Your mention of pencil made me think of pencil and paper, but it sounds like you’re using a digital pencil or pencil effect of some kind.
Large format printing is typically done at lower resolutions than 300 ppi because it’s usually viewed from further away than the 300 ppi rule of thumb used for printing meant to be viewed from arm’s length. It’s not all that often that an image with a higher pixel count than what you’ve mentioned is needed — even for something as large as a billboard.
I think your concerns are mostly unwarranted. Assuming you’re in Photoshop or a similar application, just display the image at various sizes to see what it looks like. If you want to zoom in on something, that’s fine too. Your linework won’t change in terms of how it looks; it will just get larger or smaller depending on how it’s scaled.
I’m not sure what you’re referring to when you mention “lines,” but if the lines are thin at a high resolution, keep in mind that they’ll be even thinner at a lower resolution. For example, if you draw your illustration at 8000 x 3000 pixels and use thin lines, those lines will be much smaller and thinner when scaled down to 1000 x 375 pixels. This isn’t necessarily a problem, but if the illustration depends on those thin lines being visible and keeping their integrity at small sizes, you might consider making them a bit thicker.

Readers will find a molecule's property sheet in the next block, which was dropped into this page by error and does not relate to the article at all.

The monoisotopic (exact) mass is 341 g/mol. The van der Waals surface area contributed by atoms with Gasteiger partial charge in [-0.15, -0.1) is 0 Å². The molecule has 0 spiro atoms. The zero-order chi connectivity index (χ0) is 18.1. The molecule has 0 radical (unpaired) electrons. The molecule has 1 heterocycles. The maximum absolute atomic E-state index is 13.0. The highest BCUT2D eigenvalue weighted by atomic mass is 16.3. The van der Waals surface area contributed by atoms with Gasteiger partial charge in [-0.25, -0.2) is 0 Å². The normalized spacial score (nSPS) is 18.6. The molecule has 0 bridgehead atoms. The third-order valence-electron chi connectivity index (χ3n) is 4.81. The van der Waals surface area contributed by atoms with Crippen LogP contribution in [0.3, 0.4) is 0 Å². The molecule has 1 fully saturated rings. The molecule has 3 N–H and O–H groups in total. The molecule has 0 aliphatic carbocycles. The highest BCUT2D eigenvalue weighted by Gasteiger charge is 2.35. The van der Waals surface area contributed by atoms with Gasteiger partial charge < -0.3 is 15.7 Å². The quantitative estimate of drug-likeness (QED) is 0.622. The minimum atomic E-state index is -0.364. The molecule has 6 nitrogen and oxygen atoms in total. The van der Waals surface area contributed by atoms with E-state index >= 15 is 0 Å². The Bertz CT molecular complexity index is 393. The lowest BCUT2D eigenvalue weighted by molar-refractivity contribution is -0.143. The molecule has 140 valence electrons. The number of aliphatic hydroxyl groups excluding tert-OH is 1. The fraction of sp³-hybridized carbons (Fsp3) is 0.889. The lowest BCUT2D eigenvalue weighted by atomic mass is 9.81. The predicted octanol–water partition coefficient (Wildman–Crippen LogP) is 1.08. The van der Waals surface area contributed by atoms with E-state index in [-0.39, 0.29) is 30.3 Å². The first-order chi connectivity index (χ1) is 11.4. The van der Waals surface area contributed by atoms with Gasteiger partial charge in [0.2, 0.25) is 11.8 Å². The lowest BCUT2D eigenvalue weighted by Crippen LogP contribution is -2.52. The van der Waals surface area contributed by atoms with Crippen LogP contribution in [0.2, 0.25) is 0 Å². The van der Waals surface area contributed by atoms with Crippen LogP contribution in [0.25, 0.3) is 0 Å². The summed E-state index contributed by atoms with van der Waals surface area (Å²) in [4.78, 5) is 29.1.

There’s no good rule of thumb for this. It’s a matter of common sense and trusting what you see on your monitor when viewed at different sizes. If it looks good to you when viewed small on your monitor and good when you blow it up to 100%, it should be fine.